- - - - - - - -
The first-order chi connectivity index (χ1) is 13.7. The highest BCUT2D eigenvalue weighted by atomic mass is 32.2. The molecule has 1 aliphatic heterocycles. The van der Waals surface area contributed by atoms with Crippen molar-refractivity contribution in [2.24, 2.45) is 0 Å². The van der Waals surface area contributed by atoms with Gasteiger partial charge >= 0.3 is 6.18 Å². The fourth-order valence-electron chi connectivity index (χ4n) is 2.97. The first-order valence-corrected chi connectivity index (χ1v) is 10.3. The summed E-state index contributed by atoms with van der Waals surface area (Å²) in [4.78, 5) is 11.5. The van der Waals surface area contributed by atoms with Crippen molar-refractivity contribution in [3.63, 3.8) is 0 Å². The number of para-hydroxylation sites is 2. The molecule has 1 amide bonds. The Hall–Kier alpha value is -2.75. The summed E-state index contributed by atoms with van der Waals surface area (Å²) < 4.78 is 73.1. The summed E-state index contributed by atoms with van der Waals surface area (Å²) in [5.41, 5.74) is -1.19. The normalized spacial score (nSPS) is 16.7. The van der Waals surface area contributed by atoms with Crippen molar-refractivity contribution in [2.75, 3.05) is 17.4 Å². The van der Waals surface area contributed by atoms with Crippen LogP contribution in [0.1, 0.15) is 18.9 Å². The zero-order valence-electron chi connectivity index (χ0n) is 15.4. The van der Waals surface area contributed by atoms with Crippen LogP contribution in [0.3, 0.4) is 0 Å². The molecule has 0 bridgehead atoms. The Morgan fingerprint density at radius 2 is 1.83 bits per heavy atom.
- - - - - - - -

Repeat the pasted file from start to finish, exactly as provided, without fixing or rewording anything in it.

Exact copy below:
The first-order chi connectivity index (χ1) is 13.7. The highest BCUT2D eigenvalue weighted by atomic mass is 32.2. The molecule has 1 aliphatic heterocycles. The van der Waals surface area contributed by atoms with Crippen molar-refractivity contribution in [2.24, 2.45) is 0 Å². The van der Waals surface area contributed by atoms with Gasteiger partial charge >= 0.3 is 6.18 Å². The fourth-order valence-electron chi connectivity index (χ4n) is 2.97. The first-order valence-corrected chi connectivity index (χ1v) is 10.3. The summed E-state index contributed by atoms with van der Waals surface area (Å²) in [4.78, 5) is 11.5. The van der Waals surface area contributed by atoms with Crippen molar-refractivity contribution in [3.63, 3.8) is 0 Å². The number of para-hydroxylation sites is 2. The molecule has 1 amide bonds. The Hall–Kier alpha value is -2.75. The summed E-state index contributed by atoms with van der Waals surface area (Å²) < 4.78 is 73.1. The summed E-state index contributed by atoms with van der Waals surface area (Å²) in [5.41, 5.74) is -1.19. The normalized spacial score (nSPS) is 16.7. The van der Waals surface area contributed by atoms with Crippen molar-refractivity contribution in [2.75, 3.05) is 17.4 Å². The van der Waals surface area contributed by atoms with Crippen LogP contribution in [0.1, 0.15) is 18.9 Å². The zero-order valence-electron chi connectivity index (χ0n) is 15.4. The van der Waals surface area contributed by atoms with Crippen LogP contribution in [0.3, 0.4) is 0 Å². The molecule has 0 bridgehead atoms. The Morgan fingerprint density at radius 2 is 1.83 bits per heavy atom.